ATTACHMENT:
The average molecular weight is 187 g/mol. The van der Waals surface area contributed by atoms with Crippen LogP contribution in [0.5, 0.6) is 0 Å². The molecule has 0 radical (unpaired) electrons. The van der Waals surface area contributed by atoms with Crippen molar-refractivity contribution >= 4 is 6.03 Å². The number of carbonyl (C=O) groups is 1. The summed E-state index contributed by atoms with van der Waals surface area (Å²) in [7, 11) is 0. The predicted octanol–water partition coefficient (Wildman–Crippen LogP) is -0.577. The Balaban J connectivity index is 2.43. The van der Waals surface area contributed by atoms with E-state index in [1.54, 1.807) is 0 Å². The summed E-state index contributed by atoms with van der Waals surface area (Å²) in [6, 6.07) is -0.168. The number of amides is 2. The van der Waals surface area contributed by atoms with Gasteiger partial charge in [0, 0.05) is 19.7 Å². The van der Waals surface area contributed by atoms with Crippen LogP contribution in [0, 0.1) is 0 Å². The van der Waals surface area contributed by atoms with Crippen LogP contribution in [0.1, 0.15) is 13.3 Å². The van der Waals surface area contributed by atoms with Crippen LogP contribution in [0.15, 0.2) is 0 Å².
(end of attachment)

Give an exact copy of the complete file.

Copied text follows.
The average molecular weight is 187 g/mol. The van der Waals surface area contributed by atoms with Crippen LogP contribution in [0.5, 0.6) is 0 Å². The molecule has 0 radical (unpaired) electrons. The van der Waals surface area contributed by atoms with Crippen molar-refractivity contribution >= 4 is 6.03 Å². The number of carbonyl (C=O) groups is 1. The summed E-state index contributed by atoms with van der Waals surface area (Å²) in [7, 11) is 0. The predicted octanol–water partition coefficient (Wildman–Crippen LogP) is -0.577. The Balaban J connectivity index is 2.43. The van der Waals surface area contributed by atoms with E-state index in [1.54, 1.807) is 0 Å². The summed E-state index contributed by atoms with van der Waals surface area (Å²) in [6, 6.07) is -0.168. The number of amides is 2. The van der Waals surface area contributed by atoms with Gasteiger partial charge in [0, 0.05) is 19.7 Å². The van der Waals surface area contributed by atoms with Crippen LogP contribution in [0, 0.1) is 0 Å². The van der Waals surface area contributed by atoms with Crippen LogP contribution in [0.1, 0.15) is 13.3 Å². The van der Waals surface area contributed by atoms with Crippen LogP contribution in [0.15, 0.2) is 0 Å².